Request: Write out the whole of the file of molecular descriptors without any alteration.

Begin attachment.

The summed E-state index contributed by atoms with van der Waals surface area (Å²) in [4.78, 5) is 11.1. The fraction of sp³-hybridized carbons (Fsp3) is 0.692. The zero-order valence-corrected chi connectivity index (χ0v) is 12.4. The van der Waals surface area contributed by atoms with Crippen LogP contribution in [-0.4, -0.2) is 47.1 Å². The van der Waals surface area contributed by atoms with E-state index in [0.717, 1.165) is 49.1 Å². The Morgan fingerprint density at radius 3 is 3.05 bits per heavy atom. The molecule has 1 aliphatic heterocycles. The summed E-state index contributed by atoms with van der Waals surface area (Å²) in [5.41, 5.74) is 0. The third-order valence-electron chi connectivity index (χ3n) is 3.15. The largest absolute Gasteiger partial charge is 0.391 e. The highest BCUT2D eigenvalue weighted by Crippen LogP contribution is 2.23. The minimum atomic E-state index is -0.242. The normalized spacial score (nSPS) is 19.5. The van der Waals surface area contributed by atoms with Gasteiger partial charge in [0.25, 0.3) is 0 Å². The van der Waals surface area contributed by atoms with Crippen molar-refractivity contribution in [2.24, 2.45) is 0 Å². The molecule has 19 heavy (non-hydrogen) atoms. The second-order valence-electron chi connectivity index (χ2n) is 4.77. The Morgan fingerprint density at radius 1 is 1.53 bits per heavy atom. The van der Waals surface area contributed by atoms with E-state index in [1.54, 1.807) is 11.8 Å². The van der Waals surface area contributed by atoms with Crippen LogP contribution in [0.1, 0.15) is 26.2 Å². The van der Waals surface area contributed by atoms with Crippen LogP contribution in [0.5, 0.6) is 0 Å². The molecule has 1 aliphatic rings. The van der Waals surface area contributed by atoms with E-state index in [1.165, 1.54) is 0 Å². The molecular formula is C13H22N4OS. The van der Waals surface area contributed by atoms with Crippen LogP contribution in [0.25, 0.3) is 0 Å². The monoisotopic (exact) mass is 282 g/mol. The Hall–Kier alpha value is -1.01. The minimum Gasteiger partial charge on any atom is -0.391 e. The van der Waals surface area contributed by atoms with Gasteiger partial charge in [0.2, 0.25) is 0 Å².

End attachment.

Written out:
The summed E-state index contributed by atoms with van der Waals surface area (Å²) in [4.78, 5) is 11.1. The fraction of sp³-hybridized carbons (Fsp3) is 0.692. The zero-order valence-corrected chi connectivity index (χ0v) is 12.4. The van der Waals surface area contributed by atoms with Crippen LogP contribution in [-0.4, -0.2) is 47.1 Å². The van der Waals surface area contributed by atoms with E-state index in [0.717, 1.165) is 49.1 Å². The Morgan fingerprint density at radius 3 is 3.05 bits per heavy atom. The molecule has 1 aliphatic heterocycles. The summed E-state index contributed by atoms with van der Waals surface area (Å²) in [5.41, 5.74) is 0. The third-order valence-electron chi connectivity index (χ3n) is 3.15. The largest absolute Gasteiger partial charge is 0.391 e. The highest BCUT2D eigenvalue weighted by Crippen LogP contribution is 2.23. The minimum atomic E-state index is -0.242. The normalized spacial score (nSPS) is 19.5. The van der Waals surface area contributed by atoms with Gasteiger partial charge in [0.25, 0.3) is 0 Å². The van der Waals surface area contributed by atoms with Crippen molar-refractivity contribution in [2.24, 2.45) is 0 Å². The molecule has 19 heavy (non-hydrogen) atoms. The second-order valence-electron chi connectivity index (χ2n) is 4.77. The Morgan fingerprint density at radius 1 is 1.53 bits per heavy atom. The van der Waals surface area contributed by atoms with E-state index in [1.54, 1.807) is 11.8 Å². The van der Waals surface area contributed by atoms with Crippen LogP contribution in [0.1, 0.15) is 26.2 Å². The van der Waals surface area contributed by atoms with Crippen LogP contribution in [0.5, 0.6) is 0 Å². The molecule has 1 aliphatic rings. The van der Waals surface area contributed by atoms with E-state index in [1.165, 1.54) is 0 Å². The molecular formula is C13H22N4OS. The van der Waals surface area contributed by atoms with Crippen LogP contribution in [0.25, 0.3) is 0 Å². The monoisotopic (exact) mass is 282 g/mol. The Hall–Kier alpha value is -1.01. The minimum Gasteiger partial charge on any atom is -0.391 e. The van der Waals surface area contributed by atoms with Gasteiger partial charge in [0.2, 0.25) is 0 Å².